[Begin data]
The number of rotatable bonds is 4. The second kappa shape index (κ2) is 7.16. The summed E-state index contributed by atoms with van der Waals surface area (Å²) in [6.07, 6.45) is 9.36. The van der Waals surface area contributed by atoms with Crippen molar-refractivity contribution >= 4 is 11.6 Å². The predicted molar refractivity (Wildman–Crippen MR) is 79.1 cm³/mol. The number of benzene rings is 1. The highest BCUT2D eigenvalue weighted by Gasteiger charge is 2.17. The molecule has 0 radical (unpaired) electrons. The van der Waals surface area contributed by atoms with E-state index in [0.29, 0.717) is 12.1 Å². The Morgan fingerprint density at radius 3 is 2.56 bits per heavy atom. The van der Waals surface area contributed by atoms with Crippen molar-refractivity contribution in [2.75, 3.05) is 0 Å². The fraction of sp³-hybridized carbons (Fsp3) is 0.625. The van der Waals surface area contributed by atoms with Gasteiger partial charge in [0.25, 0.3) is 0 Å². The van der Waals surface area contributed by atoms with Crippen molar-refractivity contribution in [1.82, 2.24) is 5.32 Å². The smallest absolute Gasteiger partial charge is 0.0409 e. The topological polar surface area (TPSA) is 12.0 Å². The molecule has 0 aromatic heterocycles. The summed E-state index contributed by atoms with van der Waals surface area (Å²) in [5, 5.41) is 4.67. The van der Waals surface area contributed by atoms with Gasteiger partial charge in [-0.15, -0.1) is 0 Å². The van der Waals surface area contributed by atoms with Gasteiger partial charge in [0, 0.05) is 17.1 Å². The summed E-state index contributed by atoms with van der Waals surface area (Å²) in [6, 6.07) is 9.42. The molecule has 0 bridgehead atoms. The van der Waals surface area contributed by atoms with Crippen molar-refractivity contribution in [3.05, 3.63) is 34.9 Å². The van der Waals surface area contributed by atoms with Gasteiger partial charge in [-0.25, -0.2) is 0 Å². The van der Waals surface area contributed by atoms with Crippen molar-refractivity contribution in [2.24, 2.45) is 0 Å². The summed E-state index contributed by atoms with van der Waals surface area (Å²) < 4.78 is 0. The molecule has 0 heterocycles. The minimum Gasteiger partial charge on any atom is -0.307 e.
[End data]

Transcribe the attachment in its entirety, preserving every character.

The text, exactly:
The number of rotatable bonds is 4. The second kappa shape index (κ2) is 7.16. The summed E-state index contributed by atoms with van der Waals surface area (Å²) in [6.07, 6.45) is 9.36. The van der Waals surface area contributed by atoms with Crippen molar-refractivity contribution >= 4 is 11.6 Å². The predicted molar refractivity (Wildman–Crippen MR) is 79.1 cm³/mol. The number of benzene rings is 1. The highest BCUT2D eigenvalue weighted by Gasteiger charge is 2.17. The molecule has 0 radical (unpaired) electrons. The van der Waals surface area contributed by atoms with E-state index in [0.29, 0.717) is 12.1 Å². The Morgan fingerprint density at radius 3 is 2.56 bits per heavy atom. The van der Waals surface area contributed by atoms with Crippen molar-refractivity contribution in [2.75, 3.05) is 0 Å². The fraction of sp³-hybridized carbons (Fsp3) is 0.625. The van der Waals surface area contributed by atoms with Gasteiger partial charge in [0.25, 0.3) is 0 Å². The van der Waals surface area contributed by atoms with Crippen molar-refractivity contribution in [1.82, 2.24) is 5.32 Å². The smallest absolute Gasteiger partial charge is 0.0409 e. The topological polar surface area (TPSA) is 12.0 Å². The molecule has 0 aromatic heterocycles. The summed E-state index contributed by atoms with van der Waals surface area (Å²) in [5, 5.41) is 4.67. The van der Waals surface area contributed by atoms with Gasteiger partial charge in [-0.15, -0.1) is 0 Å². The van der Waals surface area contributed by atoms with Gasteiger partial charge in [0, 0.05) is 17.1 Å². The summed E-state index contributed by atoms with van der Waals surface area (Å²) in [6, 6.07) is 9.42. The molecule has 0 bridgehead atoms. The van der Waals surface area contributed by atoms with Crippen molar-refractivity contribution in [3.05, 3.63) is 34.9 Å². The van der Waals surface area contributed by atoms with Gasteiger partial charge in [-0.25, -0.2) is 0 Å². The van der Waals surface area contributed by atoms with Crippen molar-refractivity contribution in [2.24, 2.45) is 0 Å². The summed E-state index contributed by atoms with van der Waals surface area (Å²) < 4.78 is 0. The molecule has 0 heterocycles. The minimum Gasteiger partial charge on any atom is -0.307 e.